This region boasts some of Chile’s most beautiful landscapes. Many of them seem to have been designed for a picture postcard, with lakes, pasturelands, green rolling hills, and almost always a volcano in the background. Deep green rivers flow down from the mountains through virgin forests. In addition, the region includes the picturesque Chiloé islands, with their houses on stilts and wooden churches.
The region comprises five provinces. North to south, the first three – Valdivia, Osorno, and Llanquihue – are geographically similar and owe their initial development to German settlers who started to come in 1850.
The province of Chiloé is historically different. Even while under Spanish rule, it developed its own cultural identity, which it still preserves. Its people are friendly and keepers of a fantastic mythology and an unique cuisine.
Palena is another remarkable case. It forms part of the vast territory that Chile began to settle only at the beginning of the last century. Though still struggling against isolation, it has great economic potential and its expanses are still largely unexplored.
The regional capital is Puerto Montt (1,044 kilometers south of Santiago), with a population of 175,938. Valdivia and Osorno are other major cities. Valdivia, a prime river port, has developed into one of Chile’s most active convention venues.
The salmon industry
Other economic activities include tourism and a growing supply of services.
Salmon farming is the largest source of jobs and the region’s main export industry, contributing approximately one billion US dollars in annual export returns. The industry’s aim is that, by 2010, one out of every four salmon consumed worldwide will come from Chilean waters.
The so-called “salmon cluster” is formed by a group of industries developed around salmon farming and services directly and indirectly associated with it, such as manufacture of cages and nets, floating houses and storerooms, training centers, quality control, laboratories, vaccines, and drugs.
The region is the gateway to the southern fjords and to Chilean Patagonia, while a number of international passes facilitate economic and tourist integration with Argentina’s Neuquén and Chubut provinces.
Everything to see
Excellent roads and airports, a broad range of tourist services, hotels, and restaurants help to enhance acquaintance with the area.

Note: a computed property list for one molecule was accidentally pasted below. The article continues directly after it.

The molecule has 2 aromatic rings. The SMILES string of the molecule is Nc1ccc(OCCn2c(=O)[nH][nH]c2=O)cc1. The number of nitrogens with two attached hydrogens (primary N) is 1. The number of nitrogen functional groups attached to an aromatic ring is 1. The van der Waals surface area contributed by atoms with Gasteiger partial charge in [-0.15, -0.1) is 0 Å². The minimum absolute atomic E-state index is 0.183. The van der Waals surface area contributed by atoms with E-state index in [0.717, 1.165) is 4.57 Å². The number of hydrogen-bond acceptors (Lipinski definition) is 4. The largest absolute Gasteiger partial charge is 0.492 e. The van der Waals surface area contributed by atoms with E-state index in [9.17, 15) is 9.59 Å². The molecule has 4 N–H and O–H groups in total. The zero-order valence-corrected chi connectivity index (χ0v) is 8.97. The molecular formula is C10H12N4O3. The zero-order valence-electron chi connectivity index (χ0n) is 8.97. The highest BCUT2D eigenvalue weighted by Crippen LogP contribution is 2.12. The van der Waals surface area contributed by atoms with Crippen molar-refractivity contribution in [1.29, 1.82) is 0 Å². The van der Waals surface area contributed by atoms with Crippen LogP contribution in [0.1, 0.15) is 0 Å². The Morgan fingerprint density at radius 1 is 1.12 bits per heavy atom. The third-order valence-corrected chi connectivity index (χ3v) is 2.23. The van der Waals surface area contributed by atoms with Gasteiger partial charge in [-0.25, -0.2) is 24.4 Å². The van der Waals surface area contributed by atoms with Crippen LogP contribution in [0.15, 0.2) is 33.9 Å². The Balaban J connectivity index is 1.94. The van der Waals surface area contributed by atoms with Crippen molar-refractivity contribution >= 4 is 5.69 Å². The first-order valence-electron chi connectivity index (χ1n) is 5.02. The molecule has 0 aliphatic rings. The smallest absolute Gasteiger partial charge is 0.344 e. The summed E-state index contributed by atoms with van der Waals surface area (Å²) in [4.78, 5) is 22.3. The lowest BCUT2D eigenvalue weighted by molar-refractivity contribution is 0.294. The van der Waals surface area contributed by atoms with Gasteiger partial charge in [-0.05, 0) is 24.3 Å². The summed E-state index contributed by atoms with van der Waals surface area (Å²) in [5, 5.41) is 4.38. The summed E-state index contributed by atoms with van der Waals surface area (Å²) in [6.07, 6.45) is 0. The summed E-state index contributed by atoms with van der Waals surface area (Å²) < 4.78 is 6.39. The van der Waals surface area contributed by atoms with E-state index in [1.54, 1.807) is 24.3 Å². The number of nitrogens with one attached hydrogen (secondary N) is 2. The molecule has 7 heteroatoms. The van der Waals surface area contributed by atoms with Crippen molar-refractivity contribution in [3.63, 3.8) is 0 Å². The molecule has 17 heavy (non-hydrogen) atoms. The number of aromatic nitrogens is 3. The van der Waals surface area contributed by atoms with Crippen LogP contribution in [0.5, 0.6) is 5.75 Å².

Nine of the ten lakes in the region bear Mapuche names: Calafquén, Panguipulli, Riñihue, Pirihueico, Maihue, Ranco, Puyehue, Rupanco, and Llanquihue, which is the largest and is surrounded by many villages. The tenth lake is Todos los Santos, also known as the Lake Emerald, because of its green water. They attract around 600,000 visitors every season.
Passengers on the luxury cruises that call at Puerto Montt with increasing frequency expend close to four million US dollars. A favorite outing is to Angelmó, a picturesque cove and market, where local inhabitants sell their wares and where there are small fish markets, handicraft fairs, and seafood restaurants.
The Futaleufú River, in Palena province, attracts lovers of adventure sports. It is known as one of the three best rivers in the world to practice rafting and kayaking.
A novel ecotourism project is under consideration at the Huilo Huilo Biological Reserve. The idea is to build a hotel under the eternal ice on Mt. Choshuenco. The project’s feasibility is being studied by glaciologists from the Center for Scientific Studies in Valdivia.
A charming people
In addition to its natural attractions, the region possesses human characteristics that give it unique charm.
Its most typical character is the chilote, or inhabitant of the Chiloé Archipelago, with a mixture of indigenous Huilliche and Spanish ancestry. Skilled with wood and axe, he is a great boat builder.
In this land of myths and legends, Trauco is an ugly dwarf faun that attacks men and seduces women. Pincoya, the goddess of fertility of beaches and seas, has long golden hair, is incomparably gentle and sweet, and rises from the depths, barely dressed in seaweed, to dance on the sand.
In Puerto Varas, Frutillar, and most of the small towns built around Lake Llanquihue, the architectural style, traditions, and pastry cooking reflect traditions brought by German settlers in the 19th century.